Judith Sargent Murray
• In the first decade after George
Washington's election in
1788, scattered groups of
American writers began to
think about creating a
literature that would
demonstrate the new nation’s
cultural vitality to its own
citizens and to Europe.
This lecture is adapted the Introduction to Judith Sargent Murray's The Gleaner, by Nina Baym.
Schenectady, NY: Union College P, 1992. iii-xx.
Murray gathers her published and
unpublished essays into a three
volume book: The Gleaner
The Gleaner, like most publishing
ventures of the time, was
financed by subscription.
Among those supporting it were
such prominent persons as
George and Martha
Washington, and the current
President John Adams and his
wife Abigail. These names
testified to Murray’s reputation
Murray as Early Feminist?
• Some of scholars describe her as an early feminist, perhaps
even the first feminist in United States history.
• This offers a useful approach to her work in some ways, but
could Murray have understood our contemporary
feminism, she almost certainly would not have applied the
label to herself.
• Her truly radical ideas about women were constrained by a
world view whose key values—virtue and subordination—
are substantially irrelevant to or in conflict with feminism as
we know it today.
In eighteenth-century political thought,
• virtue referred to the supposedly highest state of individual
development, in which moral character combined with civic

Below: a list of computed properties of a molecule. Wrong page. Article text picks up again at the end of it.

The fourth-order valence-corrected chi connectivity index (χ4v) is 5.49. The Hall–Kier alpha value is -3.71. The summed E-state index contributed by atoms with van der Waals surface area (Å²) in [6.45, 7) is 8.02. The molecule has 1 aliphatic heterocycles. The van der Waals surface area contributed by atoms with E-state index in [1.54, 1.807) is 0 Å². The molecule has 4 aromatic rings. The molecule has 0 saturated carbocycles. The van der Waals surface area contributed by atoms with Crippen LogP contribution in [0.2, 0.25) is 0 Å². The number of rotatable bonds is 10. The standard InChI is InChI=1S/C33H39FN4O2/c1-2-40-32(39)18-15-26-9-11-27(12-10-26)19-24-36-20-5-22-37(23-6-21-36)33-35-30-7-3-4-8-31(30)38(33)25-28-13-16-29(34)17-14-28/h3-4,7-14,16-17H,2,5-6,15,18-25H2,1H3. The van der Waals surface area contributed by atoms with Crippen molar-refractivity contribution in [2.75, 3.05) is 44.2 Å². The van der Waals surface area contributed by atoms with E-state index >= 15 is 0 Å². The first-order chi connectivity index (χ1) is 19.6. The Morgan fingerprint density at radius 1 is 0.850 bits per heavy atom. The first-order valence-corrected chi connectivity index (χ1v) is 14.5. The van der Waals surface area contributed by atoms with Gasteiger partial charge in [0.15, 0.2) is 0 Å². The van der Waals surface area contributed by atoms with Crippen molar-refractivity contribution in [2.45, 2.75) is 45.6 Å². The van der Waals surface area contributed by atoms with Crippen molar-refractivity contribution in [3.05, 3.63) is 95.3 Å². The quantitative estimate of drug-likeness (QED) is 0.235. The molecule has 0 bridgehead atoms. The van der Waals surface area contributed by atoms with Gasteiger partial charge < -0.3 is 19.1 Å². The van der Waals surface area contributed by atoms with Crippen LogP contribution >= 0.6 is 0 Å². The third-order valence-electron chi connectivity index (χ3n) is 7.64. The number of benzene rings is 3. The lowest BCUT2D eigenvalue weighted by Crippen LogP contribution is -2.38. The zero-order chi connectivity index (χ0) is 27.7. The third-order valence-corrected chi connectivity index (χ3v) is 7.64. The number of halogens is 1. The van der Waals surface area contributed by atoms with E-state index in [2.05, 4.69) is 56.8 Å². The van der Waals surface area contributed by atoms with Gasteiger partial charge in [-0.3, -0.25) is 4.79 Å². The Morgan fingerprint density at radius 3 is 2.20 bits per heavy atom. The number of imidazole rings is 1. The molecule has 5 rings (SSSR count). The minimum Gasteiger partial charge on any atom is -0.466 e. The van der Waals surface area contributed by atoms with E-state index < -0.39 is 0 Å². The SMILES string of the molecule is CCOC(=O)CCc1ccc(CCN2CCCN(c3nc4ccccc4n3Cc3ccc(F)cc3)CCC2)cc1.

• subordination referred to the highest condition of social
development, in which respect for others functioned within a
hierarchy that ranked individuals by such measures as
class, property, occupation, age, and gender.
• Together, virtue in the individual and subordination in
the society led to a stable, harmonious America whose
foundations could be threatened by selfishness or
divided social factions.
Virtue, Subordination and Gender Difference.
• For many centuries, Western thought had associated the
concept of virtue with public activities forbidden to
• Therefore, with women virtue was associated with
passivity and compliance. From this perspective, an active
woman could only be seen as a harmful woman.
• Judith Sargent Murray’s writings articulated a competing
vision, designed to show how women might, without
challenging the concept of social subordination, develop
and demonstrate an active virtue that would contribute
to the public good.
Challenges to Explaining Gender Difference
• American writers (both men and women) will seek to
address the challenge of explaining gender difference and
how this difference relates to American ideals of freedom
• Are women naturally inferior to men
and, therefore, subordinate to them and the systems of
political action that men develop?
• If not, how are women different? What is the proper role
for women in society?
• Gender relates both to the biological
and social contexts of sexual behavior
• When we say something is gendered we
mean that social processes have
determined what is appropriately
masculine and feminine.
Murray’s view of gender:
• Men and women’s bodies are different, but our minds
are identical in nature.
• If identical in nature, women’s and men’s minds call for
equal treatment and equal participants in
social, cultural, economic, and political action.
Murray’s literary career.
• She describes female virtues within the constraints of
traditionally gendered ways, focusing on the private
domestic role of women, but she also shows women as
having a means of influencing power.
• She was also a published author, so in this role, she is
challenging the traditional notions of gender.
• In doing this, she was not being hypocritical but taking
part in a growing effort to redefine writing and
publishing as socially acceptable activities for women.